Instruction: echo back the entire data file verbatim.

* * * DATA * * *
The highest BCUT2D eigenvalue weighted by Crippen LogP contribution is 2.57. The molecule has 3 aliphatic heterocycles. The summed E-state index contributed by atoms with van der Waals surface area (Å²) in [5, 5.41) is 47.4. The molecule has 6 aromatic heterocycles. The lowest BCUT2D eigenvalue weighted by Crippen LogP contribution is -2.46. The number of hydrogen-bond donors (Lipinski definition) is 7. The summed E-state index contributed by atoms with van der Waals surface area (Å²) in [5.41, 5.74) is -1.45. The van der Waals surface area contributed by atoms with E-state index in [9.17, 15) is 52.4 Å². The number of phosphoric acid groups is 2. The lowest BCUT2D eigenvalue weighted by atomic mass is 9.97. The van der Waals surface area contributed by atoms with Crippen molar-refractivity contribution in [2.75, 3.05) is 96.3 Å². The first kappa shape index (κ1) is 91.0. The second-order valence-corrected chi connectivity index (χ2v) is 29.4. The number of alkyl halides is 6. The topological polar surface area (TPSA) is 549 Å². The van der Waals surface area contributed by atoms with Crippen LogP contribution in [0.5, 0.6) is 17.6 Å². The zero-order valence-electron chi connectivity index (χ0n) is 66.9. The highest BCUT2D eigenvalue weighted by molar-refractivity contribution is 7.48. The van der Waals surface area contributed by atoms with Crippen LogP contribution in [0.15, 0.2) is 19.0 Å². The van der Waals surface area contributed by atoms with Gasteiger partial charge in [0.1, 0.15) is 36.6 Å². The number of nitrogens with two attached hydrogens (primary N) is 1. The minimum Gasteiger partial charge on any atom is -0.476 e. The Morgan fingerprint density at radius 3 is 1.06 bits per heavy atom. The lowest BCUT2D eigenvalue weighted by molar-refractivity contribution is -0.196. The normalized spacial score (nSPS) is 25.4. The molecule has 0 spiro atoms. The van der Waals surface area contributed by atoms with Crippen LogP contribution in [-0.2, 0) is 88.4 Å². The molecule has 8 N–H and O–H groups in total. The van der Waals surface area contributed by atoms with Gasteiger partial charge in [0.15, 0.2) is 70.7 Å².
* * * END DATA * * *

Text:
The highest BCUT2D eigenvalue weighted by Crippen LogP contribution is 2.57. The molecule has 3 aliphatic heterocycles. The summed E-state index contributed by atoms with van der Waals surface area (Å²) in [5, 5.41) is 47.4. The molecule has 6 aromatic heterocycles. The lowest BCUT2D eigenvalue weighted by Crippen LogP contribution is -2.46. The number of hydrogen-bond donors (Lipinski definition) is 7. The summed E-state index contributed by atoms with van der Waals surface area (Å²) in [5.41, 5.74) is -1.45. The van der Waals surface area contributed by atoms with E-state index in [9.17, 15) is 52.4 Å². The number of phosphoric acid groups is 2. The lowest BCUT2D eigenvalue weighted by atomic mass is 9.97. The van der Waals surface area contributed by atoms with Crippen molar-refractivity contribution in [2.75, 3.05) is 96.3 Å². The first kappa shape index (κ1) is 91.0. The second-order valence-corrected chi connectivity index (χ2v) is 29.4. The number of alkyl halides is 6. The topological polar surface area (TPSA) is 549 Å². The van der Waals surface area contributed by atoms with Crippen LogP contribution in [0.5, 0.6) is 17.6 Å². The zero-order valence-electron chi connectivity index (χ0n) is 66.9. The highest BCUT2D eigenvalue weighted by molar-refractivity contribution is 7.48. The van der Waals surface area contributed by atoms with Crippen LogP contribution in [0.15, 0.2) is 19.0 Å². The van der Waals surface area contributed by atoms with Gasteiger partial charge in [0.1, 0.15) is 36.6 Å². The number of nitrogens with two attached hydrogens (primary N) is 1. The minimum Gasteiger partial charge on any atom is -0.476 e. The Morgan fingerprint density at radius 3 is 1.06 bits per heavy atom. The lowest BCUT2D eigenvalue weighted by molar-refractivity contribution is -0.196. The normalized spacial score (nSPS) is 25.4. The molecule has 0 spiro atoms. The van der Waals surface area contributed by atoms with Crippen LogP contribution in [-0.2, 0) is 88.4 Å². The molecule has 8 N–H and O–H groups in total. The van der Waals surface area contributed by atoms with Gasteiger partial charge in [0.15, 0.2) is 70.7 Å².